While severe trauma almost always forms these bonds, it’s still important to recognize that “simple” trauma can also cause them.
My sister and I formed (what I realized many years later was) a trauma bond as kids. It wasn’t from the hands of abuse, but instead from a lot of years of being each other’s only source of comfort at babysitter’s houses. Our parents worked A LOT because they were trying to make life better for us. Out of necessity, we spent a lot of years with revolving babysitters. Even when the babysitters were nice (which thankfully, they all were), we clung to each other because of the sameness we found in one another.
That sense of dependence on one another for comfort started the bond, but it didn’t lean toward an unhealthy trauma bond until we were a little older. We watched our parents go through the death of many friends and family members, and as they grieved, we clung to each other because we didn’t know how to be a part of that adult world filled with death. We confided in one another as normal siblings do, but we depended on each other. The co-dependence was the difference between a normal bond and a trauma bond.
We wouldn’t even sleep in separate beds, although we had them.
Then when we were 12 and 14, we were in a car accident with our mom where she was very close to dying. I’m not exaggerating – she didn’t leave a hospital bed for three months. Our parents lost their business, our mom lost her independence, and we lost an entire summer of being able to watch our mother move. The only people who understand what we were going through was each other.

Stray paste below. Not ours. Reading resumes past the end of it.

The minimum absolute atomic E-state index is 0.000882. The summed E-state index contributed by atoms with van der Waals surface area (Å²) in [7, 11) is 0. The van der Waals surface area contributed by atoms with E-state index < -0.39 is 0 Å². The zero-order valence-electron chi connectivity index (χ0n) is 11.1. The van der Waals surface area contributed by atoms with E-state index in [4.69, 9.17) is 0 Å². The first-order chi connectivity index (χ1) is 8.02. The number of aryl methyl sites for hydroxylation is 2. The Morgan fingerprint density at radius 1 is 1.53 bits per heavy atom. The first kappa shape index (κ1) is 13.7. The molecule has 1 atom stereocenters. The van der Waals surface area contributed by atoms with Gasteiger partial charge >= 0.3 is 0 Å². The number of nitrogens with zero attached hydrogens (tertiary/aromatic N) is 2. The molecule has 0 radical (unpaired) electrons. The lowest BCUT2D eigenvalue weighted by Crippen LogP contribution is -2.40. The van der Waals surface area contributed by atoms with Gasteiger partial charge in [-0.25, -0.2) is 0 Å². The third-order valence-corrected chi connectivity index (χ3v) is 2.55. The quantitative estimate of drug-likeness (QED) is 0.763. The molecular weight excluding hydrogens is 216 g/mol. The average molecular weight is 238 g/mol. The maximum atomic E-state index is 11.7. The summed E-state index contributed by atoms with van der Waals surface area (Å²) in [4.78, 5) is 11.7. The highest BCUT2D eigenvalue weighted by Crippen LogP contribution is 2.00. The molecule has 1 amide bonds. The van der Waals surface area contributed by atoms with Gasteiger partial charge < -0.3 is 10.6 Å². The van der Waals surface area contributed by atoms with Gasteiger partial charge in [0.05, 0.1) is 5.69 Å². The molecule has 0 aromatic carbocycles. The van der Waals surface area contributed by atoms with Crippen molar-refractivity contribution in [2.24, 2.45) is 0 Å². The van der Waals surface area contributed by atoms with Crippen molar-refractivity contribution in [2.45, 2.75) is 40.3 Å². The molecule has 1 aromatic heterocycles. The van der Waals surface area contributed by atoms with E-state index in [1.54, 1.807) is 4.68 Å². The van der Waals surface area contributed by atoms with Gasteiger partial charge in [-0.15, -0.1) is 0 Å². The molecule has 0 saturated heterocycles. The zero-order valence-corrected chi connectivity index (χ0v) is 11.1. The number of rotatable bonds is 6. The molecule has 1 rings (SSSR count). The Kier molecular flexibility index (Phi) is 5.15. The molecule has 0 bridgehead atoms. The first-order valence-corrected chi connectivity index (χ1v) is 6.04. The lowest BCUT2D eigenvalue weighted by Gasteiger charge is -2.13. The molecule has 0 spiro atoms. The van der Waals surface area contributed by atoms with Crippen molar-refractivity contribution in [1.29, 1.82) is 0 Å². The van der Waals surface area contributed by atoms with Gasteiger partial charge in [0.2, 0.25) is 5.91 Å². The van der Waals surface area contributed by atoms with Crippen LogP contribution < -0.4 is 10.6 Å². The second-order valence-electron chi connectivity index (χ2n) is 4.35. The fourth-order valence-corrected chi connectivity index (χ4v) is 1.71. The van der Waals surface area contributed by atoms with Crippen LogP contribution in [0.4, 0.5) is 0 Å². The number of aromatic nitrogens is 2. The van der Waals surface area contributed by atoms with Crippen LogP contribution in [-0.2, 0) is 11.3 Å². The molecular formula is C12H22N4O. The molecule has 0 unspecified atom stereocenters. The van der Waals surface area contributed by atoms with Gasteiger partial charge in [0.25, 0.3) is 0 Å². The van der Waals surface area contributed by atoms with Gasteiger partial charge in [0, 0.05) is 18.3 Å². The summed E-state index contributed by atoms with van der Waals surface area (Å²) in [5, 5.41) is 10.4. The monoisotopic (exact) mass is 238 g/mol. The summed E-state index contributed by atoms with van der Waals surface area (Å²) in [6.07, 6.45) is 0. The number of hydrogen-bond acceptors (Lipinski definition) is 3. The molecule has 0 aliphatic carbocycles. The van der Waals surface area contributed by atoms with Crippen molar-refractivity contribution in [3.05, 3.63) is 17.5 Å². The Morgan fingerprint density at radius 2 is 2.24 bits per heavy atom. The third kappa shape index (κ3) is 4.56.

That year, we formed a trauma bond that had been given a head start from the years prior.
The reason it’s important to recognize these types of bonds in kids is because we need to teach them that not all bonds have to be formed out of necessity. And beyond that, just because you don’t feel THAT bonded in other relationships, it doesn’t mean those relationships are missing anything.
You SHOULDN’T feel that bonded to everyone you love. It’s unhealthy.
I don’t want all of my bonds with people to be the same as the one I have with my sister. That would mean I’ve endured traumatic moments with all of those people, and I don’t want that.
It’s important for us to teach that trauma bonding doesn’t have to last forever and isn’t a normal, healthy example of attachment.
Our foster daughter needs to know that the way she was taught to interact with her siblings isn’t normal or appropriate. A little girl shouldn’t go to sleep every night worrying whether or not her Autistic brother will be hurt/suffocated/abused/bullied while he’s sleeping. Siblings should feel protective over one another, naturally, but they shouldn’t feel the weight of their sibling’s life and death on their shoulders.
That type of weight isn’t normal, and it has to be fully processed.
If there are kids in your life who’ve formed a trauma bond with one another (or with an adult), it’s okay to encourage them to find a therapist who knows how to handle their specific situation. If you formed a trauma bond with someone when you were little, it’s okay to work through that with a therapist or talk with the person you’ve bonded with. It’s okay.
Working through those bonds is the only way we can reach real healthiness.